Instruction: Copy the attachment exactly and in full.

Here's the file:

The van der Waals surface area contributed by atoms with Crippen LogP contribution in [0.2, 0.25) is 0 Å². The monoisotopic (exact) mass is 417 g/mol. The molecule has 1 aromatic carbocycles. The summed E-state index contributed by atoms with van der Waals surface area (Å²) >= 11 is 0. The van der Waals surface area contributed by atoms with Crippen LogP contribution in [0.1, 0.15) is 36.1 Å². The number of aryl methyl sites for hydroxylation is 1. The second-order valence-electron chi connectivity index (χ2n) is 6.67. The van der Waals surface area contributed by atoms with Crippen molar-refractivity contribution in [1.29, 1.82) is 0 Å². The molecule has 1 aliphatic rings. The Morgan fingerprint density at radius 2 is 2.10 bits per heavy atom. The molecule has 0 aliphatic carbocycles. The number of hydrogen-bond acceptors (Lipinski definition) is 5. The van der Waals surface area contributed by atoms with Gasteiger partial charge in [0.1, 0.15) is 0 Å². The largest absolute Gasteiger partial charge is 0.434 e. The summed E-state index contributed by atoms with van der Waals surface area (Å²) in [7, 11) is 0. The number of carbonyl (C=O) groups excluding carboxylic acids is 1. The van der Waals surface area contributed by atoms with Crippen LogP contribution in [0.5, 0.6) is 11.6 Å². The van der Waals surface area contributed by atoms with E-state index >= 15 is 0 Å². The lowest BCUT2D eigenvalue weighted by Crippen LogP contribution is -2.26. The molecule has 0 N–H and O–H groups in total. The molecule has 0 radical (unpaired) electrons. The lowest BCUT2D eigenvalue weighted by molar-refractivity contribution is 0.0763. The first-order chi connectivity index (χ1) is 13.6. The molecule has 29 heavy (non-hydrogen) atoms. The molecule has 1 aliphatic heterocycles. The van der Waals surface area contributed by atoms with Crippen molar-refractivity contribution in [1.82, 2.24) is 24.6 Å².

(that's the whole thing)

The van der Waals surface area contributed by atoms with Crippen LogP contribution in [0.2, 0.25) is 0 Å². The monoisotopic (exact) mass is 417 g/mol. The molecule has 1 aromatic carbocycles. The summed E-state index contributed by atoms with van der Waals surface area (Å²) >= 11 is 0. The van der Waals surface area contributed by atoms with Crippen LogP contribution in [0.1, 0.15) is 36.1 Å². The number of aryl methyl sites for hydroxylation is 1. The second-order valence-electron chi connectivity index (χ2n) is 6.67. The van der Waals surface area contributed by atoms with Crippen molar-refractivity contribution in [1.29, 1.82) is 0 Å². The molecule has 1 aliphatic rings. The Morgan fingerprint density at radius 2 is 2.10 bits per heavy atom. The molecule has 0 aliphatic carbocycles. The number of hydrogen-bond acceptors (Lipinski definition) is 5. The van der Waals surface area contributed by atoms with Gasteiger partial charge in [0.1, 0.15) is 0 Å². The largest absolute Gasteiger partial charge is 0.434 e. The summed E-state index contributed by atoms with van der Waals surface area (Å²) in [7, 11) is 0. The number of carbonyl (C=O) groups excluding carboxylic acids is 1. The van der Waals surface area contributed by atoms with Crippen LogP contribution in [0.5, 0.6) is 11.6 Å². The van der Waals surface area contributed by atoms with E-state index >= 15 is 0 Å². The lowest BCUT2D eigenvalue weighted by Crippen LogP contribution is -2.26. The molecule has 0 N–H and O–H groups in total. The molecule has 0 radical (unpaired) electrons. The lowest BCUT2D eigenvalue weighted by molar-refractivity contribution is 0.0763. The first-order chi connectivity index (χ1) is 13.6. The molecule has 29 heavy (non-hydrogen) atoms. The molecule has 1 aliphatic heterocycles. The van der Waals surface area contributed by atoms with Crippen molar-refractivity contribution in [1.82, 2.24) is 24.6 Å².